The core funding for two major voluntary sector research centres, totalling £12m, will come to an end this summer, putting about 20 jobs at risk.
About 20 staff have been put on notice of redundancy at the TSRC, a collaborative venture between the universities of Birmingham and Southampton, whose funding of £10m over five years from the ESRC and the Office for Civil Society, and £250,000 from the Barrow Cadbury Trust, will come to an end in August.
The CGAP, based at several educational institutions including Cass Business School in London, was funded with a total of about £2m from the OCS and the ESRC over five years, which will end in June. It also received funding from the Scottish government and the Carnegie Foundation.
Cathy Pharoah, joint head of the CGAP, said she did not expect anyone to lose their job as a result of the funding coming to an end, because all of those involved in the CGAP had other positions.
Five years ago, the two centres won a competition to receive money through a five-year joint funding package agreed by the ESRC and the OCS. The ESRC said this funding will not be renewed, but the two centres would be able to apply for a new pot of funding from its Centres and Large Grants stream, which this year will offer funding of between £2m and £10m for up to eight centres. This pot of money will not only be used to fund research into the third sector, but the ESRC has said it has a "specific strategic steer on civil society".
This funding will not be available until April 2014 and the ESRC has not expressly said it will make grants available to the TSRC and the CGAP. But the ESRC has also invited the centres to apply for "bridging funding", which would allow them to continue in the interim. It is not clear whether this application will be successful, or whether funding will be at the same level as the two centres have received.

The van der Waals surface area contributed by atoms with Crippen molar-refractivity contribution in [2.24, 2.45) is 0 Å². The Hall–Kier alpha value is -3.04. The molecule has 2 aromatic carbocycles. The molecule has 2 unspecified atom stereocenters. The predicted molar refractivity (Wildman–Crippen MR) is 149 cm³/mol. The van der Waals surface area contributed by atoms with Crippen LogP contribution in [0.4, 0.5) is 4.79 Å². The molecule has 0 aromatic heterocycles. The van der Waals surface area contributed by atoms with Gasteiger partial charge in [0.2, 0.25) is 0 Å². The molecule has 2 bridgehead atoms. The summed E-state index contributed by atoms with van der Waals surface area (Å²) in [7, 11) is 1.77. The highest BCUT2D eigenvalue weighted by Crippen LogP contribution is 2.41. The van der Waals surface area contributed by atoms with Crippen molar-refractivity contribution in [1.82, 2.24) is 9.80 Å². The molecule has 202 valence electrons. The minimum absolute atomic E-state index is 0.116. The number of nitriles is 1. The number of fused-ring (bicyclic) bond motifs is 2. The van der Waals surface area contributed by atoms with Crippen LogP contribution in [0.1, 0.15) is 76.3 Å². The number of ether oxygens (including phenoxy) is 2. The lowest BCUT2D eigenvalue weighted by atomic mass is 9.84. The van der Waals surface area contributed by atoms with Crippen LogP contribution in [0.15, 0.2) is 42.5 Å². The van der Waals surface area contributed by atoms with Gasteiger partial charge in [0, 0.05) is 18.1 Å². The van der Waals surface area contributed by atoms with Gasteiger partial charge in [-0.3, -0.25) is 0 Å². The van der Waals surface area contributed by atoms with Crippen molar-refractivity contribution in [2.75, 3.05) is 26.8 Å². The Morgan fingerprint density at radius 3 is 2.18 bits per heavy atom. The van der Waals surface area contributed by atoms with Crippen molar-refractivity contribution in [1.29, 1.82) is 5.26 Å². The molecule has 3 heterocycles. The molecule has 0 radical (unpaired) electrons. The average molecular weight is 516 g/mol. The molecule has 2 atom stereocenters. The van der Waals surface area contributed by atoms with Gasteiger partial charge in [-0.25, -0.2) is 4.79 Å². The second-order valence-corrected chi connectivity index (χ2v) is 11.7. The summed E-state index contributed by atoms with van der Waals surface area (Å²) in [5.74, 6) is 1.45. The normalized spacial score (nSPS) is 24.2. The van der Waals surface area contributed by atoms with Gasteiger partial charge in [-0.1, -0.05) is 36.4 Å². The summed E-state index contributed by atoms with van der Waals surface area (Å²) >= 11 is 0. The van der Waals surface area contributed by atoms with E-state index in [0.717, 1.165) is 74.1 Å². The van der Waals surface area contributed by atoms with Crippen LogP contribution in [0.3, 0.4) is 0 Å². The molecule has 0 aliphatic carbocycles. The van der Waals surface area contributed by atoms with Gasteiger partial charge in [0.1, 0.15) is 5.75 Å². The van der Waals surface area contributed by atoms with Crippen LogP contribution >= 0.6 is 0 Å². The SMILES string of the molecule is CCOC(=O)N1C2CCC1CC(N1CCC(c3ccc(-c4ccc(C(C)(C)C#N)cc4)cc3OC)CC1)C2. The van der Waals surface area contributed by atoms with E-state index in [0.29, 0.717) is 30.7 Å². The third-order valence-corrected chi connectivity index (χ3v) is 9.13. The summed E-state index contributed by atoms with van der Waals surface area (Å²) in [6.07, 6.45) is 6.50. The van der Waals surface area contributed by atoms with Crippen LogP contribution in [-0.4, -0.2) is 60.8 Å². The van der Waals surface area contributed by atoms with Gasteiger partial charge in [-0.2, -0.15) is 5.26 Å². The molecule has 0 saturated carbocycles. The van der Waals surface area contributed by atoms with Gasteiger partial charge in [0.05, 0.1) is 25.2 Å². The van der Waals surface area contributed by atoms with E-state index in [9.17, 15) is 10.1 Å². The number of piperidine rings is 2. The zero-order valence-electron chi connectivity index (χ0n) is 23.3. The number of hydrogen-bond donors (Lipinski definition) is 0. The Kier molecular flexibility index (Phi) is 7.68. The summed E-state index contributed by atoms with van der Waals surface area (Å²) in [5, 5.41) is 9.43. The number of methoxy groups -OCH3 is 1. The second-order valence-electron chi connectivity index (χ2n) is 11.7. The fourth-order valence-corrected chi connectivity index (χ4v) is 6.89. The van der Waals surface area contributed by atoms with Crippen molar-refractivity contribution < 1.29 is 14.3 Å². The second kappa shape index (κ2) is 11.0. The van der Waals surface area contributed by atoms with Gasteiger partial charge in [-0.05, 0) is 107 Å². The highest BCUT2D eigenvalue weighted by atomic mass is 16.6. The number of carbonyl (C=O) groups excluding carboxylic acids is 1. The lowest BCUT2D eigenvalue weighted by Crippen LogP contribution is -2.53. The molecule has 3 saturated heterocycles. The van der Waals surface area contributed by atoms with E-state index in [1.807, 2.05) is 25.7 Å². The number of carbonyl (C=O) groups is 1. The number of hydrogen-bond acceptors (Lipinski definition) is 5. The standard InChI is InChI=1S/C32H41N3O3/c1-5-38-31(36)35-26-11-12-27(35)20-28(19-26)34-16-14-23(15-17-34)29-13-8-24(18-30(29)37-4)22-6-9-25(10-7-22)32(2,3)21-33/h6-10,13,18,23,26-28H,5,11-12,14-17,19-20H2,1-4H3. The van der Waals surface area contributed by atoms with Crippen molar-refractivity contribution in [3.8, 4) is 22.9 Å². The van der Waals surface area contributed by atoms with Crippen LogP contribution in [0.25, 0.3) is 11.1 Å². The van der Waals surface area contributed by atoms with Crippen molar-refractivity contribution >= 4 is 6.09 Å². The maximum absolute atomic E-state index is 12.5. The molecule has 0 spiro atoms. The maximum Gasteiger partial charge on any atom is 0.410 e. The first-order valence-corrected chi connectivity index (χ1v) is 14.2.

A spokesman for the Office for Civil Society said that his department was not renewing funding. He said the OCS was keen to build an evidence base for the sector and that was why it had initially supported the project. But he said that funding had been agreed for a set time, and the OCS had to "take tough decisions" over which projects it supported.
Pete Alcock, director of the TSRC, said he was "reasonably hopeful of continuing at something like the same level that we are at the moment". He said he felt the TSRC had done a good job so far, and he wanted to continue to do more of the same research to support the sector.